enum Value {
    Str(String),
    Num(i32),
    Bool(bool),
    }

    // Example usage:
    let mut map = HashMap::new();
    map.insert("key1".to_string(), Value::Str("value".to_string(*~~;
    map.insert("key2".to_string(), Value::Num(42));
    map.insert("key3".to_string(), Value::Bool(true));

    This way, you can store different types of values while still using a String as the key. Remember to handle the Result from parse_boolean_value appropriately in your code, possibly with a match or if let construct to deal with the Ok and Err cases.

    • 1 month ago
      Anonymous

      looking for all at once is pain, either tell users to denote it somehow or force them to enter one of them at a time by selecting the input type beforehand

      might as well do .to_lowercase() to increase tolerance, gpt-kun

      • 1 month ago
        Anonymous

        >might as well do .to_lowercase() to increase tolerance, gpt-kun
        Can you read?
        >The problem is to cast the boolean value, which on user request is taken as input as 'true' or 'false' written in full.
        No? Then shut the frick up, moron.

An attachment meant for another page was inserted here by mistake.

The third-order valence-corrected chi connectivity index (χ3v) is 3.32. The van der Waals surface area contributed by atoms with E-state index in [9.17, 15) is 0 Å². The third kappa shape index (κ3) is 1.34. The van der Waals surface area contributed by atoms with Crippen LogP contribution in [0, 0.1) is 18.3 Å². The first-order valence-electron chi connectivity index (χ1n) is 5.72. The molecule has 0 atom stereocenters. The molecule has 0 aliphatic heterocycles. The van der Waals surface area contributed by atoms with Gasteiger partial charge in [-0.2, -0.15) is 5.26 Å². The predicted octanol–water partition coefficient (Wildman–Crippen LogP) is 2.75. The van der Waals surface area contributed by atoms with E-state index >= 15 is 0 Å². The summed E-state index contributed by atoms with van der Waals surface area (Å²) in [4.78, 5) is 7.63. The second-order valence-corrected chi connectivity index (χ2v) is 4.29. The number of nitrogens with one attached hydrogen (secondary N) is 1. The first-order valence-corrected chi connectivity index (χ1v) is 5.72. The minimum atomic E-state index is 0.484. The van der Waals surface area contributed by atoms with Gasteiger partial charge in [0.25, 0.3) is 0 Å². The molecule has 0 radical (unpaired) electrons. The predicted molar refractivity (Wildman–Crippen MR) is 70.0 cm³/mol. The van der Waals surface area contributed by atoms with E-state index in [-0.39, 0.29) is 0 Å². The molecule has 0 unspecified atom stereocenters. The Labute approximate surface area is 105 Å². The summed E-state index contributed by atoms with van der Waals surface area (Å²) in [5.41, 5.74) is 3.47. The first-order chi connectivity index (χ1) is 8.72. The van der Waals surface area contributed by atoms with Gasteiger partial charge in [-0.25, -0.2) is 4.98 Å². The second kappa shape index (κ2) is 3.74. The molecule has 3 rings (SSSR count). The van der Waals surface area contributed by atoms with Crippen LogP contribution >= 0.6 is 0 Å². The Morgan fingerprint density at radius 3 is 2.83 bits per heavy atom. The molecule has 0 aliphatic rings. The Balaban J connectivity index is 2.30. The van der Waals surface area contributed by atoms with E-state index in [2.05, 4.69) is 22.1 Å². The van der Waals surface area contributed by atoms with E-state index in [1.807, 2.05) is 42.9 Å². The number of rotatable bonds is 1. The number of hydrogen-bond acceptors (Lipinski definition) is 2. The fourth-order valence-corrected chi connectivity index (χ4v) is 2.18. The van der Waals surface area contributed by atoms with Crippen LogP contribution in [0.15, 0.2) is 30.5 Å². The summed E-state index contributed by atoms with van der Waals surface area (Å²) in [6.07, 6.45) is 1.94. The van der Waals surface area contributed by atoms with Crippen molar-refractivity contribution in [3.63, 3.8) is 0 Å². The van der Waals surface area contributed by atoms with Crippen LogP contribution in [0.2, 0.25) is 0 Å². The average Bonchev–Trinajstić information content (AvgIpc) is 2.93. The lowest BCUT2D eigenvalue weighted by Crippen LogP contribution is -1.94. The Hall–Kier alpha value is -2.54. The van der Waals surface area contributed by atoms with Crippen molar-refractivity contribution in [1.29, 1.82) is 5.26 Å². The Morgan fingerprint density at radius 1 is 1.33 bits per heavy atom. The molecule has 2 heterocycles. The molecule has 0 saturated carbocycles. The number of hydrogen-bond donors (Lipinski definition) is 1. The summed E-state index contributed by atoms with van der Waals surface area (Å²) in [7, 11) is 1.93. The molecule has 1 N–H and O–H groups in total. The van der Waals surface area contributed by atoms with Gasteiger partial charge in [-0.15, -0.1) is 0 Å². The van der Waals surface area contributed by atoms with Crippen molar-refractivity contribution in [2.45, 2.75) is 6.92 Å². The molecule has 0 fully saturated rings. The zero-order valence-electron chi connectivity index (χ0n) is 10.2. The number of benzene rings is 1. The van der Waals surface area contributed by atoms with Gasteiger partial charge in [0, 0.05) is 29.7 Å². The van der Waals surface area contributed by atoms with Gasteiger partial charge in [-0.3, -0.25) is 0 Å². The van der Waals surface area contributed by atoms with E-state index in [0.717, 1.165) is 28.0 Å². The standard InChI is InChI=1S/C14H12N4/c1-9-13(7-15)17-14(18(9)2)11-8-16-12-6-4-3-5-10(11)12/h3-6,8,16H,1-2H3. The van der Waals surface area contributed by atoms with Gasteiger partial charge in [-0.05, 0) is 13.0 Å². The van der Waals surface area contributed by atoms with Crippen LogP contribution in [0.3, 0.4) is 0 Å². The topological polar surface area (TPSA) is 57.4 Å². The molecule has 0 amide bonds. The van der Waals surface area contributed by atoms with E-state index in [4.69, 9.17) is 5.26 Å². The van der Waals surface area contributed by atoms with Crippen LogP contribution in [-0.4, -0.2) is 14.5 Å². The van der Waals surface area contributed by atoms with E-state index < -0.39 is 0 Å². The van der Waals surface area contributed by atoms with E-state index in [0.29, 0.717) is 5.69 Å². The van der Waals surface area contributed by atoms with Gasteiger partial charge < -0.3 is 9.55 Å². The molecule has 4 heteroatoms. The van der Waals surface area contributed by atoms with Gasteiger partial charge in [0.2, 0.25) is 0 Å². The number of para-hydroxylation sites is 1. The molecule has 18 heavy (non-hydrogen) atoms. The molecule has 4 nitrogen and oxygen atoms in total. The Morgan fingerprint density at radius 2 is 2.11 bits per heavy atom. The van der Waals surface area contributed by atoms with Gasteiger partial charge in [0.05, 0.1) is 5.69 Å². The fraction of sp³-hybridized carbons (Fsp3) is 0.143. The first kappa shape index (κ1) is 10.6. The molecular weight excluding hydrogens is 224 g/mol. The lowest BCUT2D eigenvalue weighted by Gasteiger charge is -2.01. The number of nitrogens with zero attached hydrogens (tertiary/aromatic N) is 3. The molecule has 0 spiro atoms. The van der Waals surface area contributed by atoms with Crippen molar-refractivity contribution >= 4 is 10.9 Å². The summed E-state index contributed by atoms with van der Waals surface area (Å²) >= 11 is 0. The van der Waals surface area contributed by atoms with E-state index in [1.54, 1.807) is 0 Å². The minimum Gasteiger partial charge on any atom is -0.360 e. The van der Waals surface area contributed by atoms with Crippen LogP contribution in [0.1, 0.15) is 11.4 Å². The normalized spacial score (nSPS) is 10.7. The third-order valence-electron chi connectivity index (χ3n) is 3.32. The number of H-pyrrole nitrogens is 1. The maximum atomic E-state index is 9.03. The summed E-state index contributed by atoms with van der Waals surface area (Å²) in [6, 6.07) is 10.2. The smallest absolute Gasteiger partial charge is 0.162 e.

• 1 month ago
          Anonymous

          >>The problem is to cast the boolean value, which on user request is taken as input as 'true' or 'false' written in full.
          >No? Then shut the frick up, moron.
          the real question is, can you? because writing is clearly not your strong point, but reading back doesnt seem to be going well either

          • 1 month ago
            Anonymous

            And now the gulp of the seminal matter is this... are you a troony? Or are you just mentally ill?
            Either way, I accept your concession.

    • 1 month ago
      Anonymous

      >In Rust, you can handle the boolean value input as a string and then convert it to a Rust boolean type.
      hello got, thanks for showing us the power of RUST

  3. 1 month ago
    Anonymous

    Is there a way to replicate lists in rust that contain values of any type? For example, I would like to store a list that contains strings, numbers and custom classes, like:
    ["Mary", 15, 66, "Black person", true]

    • 1 month ago
      Anonymous

      You could use a tuple. Even better, don't do that.

    • 1 month ago
      Anonymous

      You can create an enum(tagged union) of all expected types. Like GPT has recommended. (best option)